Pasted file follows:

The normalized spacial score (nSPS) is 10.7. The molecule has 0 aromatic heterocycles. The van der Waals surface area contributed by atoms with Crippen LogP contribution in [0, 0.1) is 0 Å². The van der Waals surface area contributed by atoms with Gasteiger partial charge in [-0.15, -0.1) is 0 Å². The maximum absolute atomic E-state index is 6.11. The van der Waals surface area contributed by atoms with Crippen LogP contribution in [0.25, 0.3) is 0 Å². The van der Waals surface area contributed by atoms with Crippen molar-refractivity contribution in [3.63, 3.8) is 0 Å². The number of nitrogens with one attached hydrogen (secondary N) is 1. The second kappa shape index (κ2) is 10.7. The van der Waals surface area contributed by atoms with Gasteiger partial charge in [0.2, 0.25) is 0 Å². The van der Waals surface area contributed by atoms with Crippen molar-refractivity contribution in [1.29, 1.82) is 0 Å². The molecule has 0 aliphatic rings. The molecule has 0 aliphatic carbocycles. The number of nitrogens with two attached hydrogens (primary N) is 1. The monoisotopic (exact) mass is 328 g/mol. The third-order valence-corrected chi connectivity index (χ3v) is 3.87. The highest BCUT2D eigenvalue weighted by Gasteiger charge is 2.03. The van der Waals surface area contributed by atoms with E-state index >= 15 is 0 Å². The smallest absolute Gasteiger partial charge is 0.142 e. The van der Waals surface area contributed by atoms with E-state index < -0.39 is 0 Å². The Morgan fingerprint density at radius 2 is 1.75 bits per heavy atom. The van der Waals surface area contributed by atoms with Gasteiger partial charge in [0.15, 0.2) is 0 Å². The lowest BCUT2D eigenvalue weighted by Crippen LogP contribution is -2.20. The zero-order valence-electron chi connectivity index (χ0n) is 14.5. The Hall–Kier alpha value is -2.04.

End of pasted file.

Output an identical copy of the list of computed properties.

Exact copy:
The normalized spacial score (nSPS) is 10.7. The molecule has 0 aromatic heterocycles. The van der Waals surface area contributed by atoms with Crippen LogP contribution in [0, 0.1) is 0 Å². The van der Waals surface area contributed by atoms with Gasteiger partial charge in [-0.15, -0.1) is 0 Å². The maximum absolute atomic E-state index is 6.11. The van der Waals surface area contributed by atoms with Crippen LogP contribution in [0.25, 0.3) is 0 Å². The van der Waals surface area contributed by atoms with Crippen molar-refractivity contribution in [3.63, 3.8) is 0 Å². The number of nitrogens with one attached hydrogen (secondary N) is 1. The second kappa shape index (κ2) is 10.7. The van der Waals surface area contributed by atoms with Gasteiger partial charge in [0.2, 0.25) is 0 Å². The van der Waals surface area contributed by atoms with Crippen molar-refractivity contribution in [1.29, 1.82) is 0 Å². The molecule has 0 aliphatic rings. The molecule has 0 aliphatic carbocycles. The number of nitrogens with two attached hydrogens (primary N) is 1. The monoisotopic (exact) mass is 328 g/mol. The third-order valence-corrected chi connectivity index (χ3v) is 3.87. The highest BCUT2D eigenvalue weighted by Gasteiger charge is 2.03. The van der Waals surface area contributed by atoms with E-state index >= 15 is 0 Å². The smallest absolute Gasteiger partial charge is 0.142 e. The van der Waals surface area contributed by atoms with E-state index < -0.39 is 0 Å². The Morgan fingerprint density at radius 2 is 1.75 bits per heavy atom. The van der Waals surface area contributed by atoms with Gasteiger partial charge in [0.15, 0.2) is 0 Å². The lowest BCUT2D eigenvalue weighted by Crippen LogP contribution is -2.20. The zero-order valence-electron chi connectivity index (χ0n) is 14.5. The Hall–Kier alpha value is -2.04.